From: DrAlun on 17 Apr 2015

What A Pain: Early Modern Migraine Treatments

It’s dark out and bit stormy, the barometer is fluctuating, the fluorescent lighting in your office is flickering, and your officemates’ voices are just grating on your nerves.  The smell of someone’s lunch is making nausea set in.  You’re...

Itching and Scabbiness

‘The Itch is a filthy Distemper infesting the External Parts of the Body universally, but more particularly the Joints, and between the Fingers’, wrote Thomas Spooner, author of a multi-edition treatise on the subject of ‘the itch’.[1]  Skin...
From: Early Modern Medicine on 15 Oct 2014

True English Bloodletting

A True English Bloodletting by Dr Stephen Curtis Phlebotomy (or blood-letting) is perhaps the most infamous of all early-modern medical interventions. Synonymous with an outmoded view of the body and generally accompanied by lurid descriptions of bloodthirsty...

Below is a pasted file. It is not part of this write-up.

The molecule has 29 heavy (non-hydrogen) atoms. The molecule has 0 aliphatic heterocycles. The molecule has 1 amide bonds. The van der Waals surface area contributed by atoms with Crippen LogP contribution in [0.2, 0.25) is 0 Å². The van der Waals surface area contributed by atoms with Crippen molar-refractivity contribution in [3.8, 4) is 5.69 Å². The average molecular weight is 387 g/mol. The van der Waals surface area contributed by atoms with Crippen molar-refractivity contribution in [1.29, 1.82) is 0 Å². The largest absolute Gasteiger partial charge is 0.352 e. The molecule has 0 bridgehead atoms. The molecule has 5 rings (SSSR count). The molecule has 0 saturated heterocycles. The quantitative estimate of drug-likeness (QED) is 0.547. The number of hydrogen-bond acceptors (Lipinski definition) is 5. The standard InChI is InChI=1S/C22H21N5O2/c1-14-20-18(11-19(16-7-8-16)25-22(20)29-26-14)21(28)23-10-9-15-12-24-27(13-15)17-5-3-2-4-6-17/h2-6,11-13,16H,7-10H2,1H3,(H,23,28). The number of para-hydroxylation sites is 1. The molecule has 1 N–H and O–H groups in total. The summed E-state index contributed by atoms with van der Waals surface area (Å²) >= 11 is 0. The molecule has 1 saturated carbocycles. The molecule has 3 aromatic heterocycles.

From: Early Modern Medicine on 1 Oct 2014

The Early Modern Kobayashi-Maru: Advertising Surgery in 17th Century England

How, precisely, does a surgical practitioner advertise?  The idea sits uncomfortably – a flashy ad, some neon lights, maybe Vince-the-ShamWow-guy?Seventeenth century London handbills or advertisements are as fascinating as they are important. ...

The Blundells and Bloodletting

Dr Sara Read In the next part of our occasional series on early modern therapeutics, this week’s post looks at phlebotomy or bloodletting. As we’ve discussed before, blood was one of the four main bodily humours and early modern people saw keeping...
From: Early Modern Medicine on 9 Oct 2013

Bloodletting in Medicine: The return of the Leech